Almost all of the top 30 areas of the UK that are paying the highest average income tax are 'stockbroker belt' towns, according to a report.

Research from accounting and auditing firm UHY Hacker Young shows that 28 of the top 30 areas are scenic towns situated within commuting distance of London, nicknamed 'stockbroker belt' towns because of the high number of residents who work in the financial sector.

Residents of Elmbridge, Surrey, dubbed the Beverly Hills of Britain, home to stars such as Andy Murray and Sir Elton John, contribute the highest income tax, with each of them on average paying £16,600 ($28,336, €20,954) to the taxman annually, almost twice that of London residents and three times the amount an average Briton pays.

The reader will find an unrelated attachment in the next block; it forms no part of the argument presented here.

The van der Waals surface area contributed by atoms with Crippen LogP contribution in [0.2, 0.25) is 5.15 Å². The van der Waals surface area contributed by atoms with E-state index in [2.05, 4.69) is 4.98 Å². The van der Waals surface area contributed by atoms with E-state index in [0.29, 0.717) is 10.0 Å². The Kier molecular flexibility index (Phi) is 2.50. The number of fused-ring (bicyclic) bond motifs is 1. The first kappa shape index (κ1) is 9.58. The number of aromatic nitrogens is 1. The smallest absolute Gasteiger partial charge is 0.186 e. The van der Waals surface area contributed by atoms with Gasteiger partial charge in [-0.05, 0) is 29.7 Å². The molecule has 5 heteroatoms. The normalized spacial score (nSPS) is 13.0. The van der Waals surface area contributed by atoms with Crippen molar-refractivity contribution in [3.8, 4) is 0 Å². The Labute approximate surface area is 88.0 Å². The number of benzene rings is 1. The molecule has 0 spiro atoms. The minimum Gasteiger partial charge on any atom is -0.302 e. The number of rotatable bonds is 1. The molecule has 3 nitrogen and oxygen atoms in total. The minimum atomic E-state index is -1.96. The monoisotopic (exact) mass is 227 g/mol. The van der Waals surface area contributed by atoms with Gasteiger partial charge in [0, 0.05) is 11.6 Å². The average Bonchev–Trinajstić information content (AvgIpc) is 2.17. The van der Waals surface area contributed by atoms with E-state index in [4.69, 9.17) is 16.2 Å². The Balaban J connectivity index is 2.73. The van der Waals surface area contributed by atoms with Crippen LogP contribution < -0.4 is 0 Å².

South Buckinghamshire residents are the second highest tax payers, contributing on average £13,600 per annum, closely followed by those who live in Chiltern Hills, Hertfordshire, who pay £12,700 a year.

"The Government is increasingly reliant on the wealthiest parts of the South Eastern commuter belt and London for income," said Mark Giddens, UHY head of private client services.

"The Government has gradually increased the tax burden on high earners since the credit crunch. Higher taxation of wealthy individuals in the South East has proven to be an effective means to boost tax receipts, but these numbers will not make for pleasant reading for those affected."

The two areas which don't fall into the stockbroker belt are London, which sits in 14<sup>th, and the Cotswolds, which covers areas of Gloucestershire and Oxfordshire, sitting in 29<sup>th.

At the other end of the scale, residents of northern seaside town Blackpool pay the least amount of tax of the 401 areas surveyed by UHY, handing out just £2290 to HMRC a year.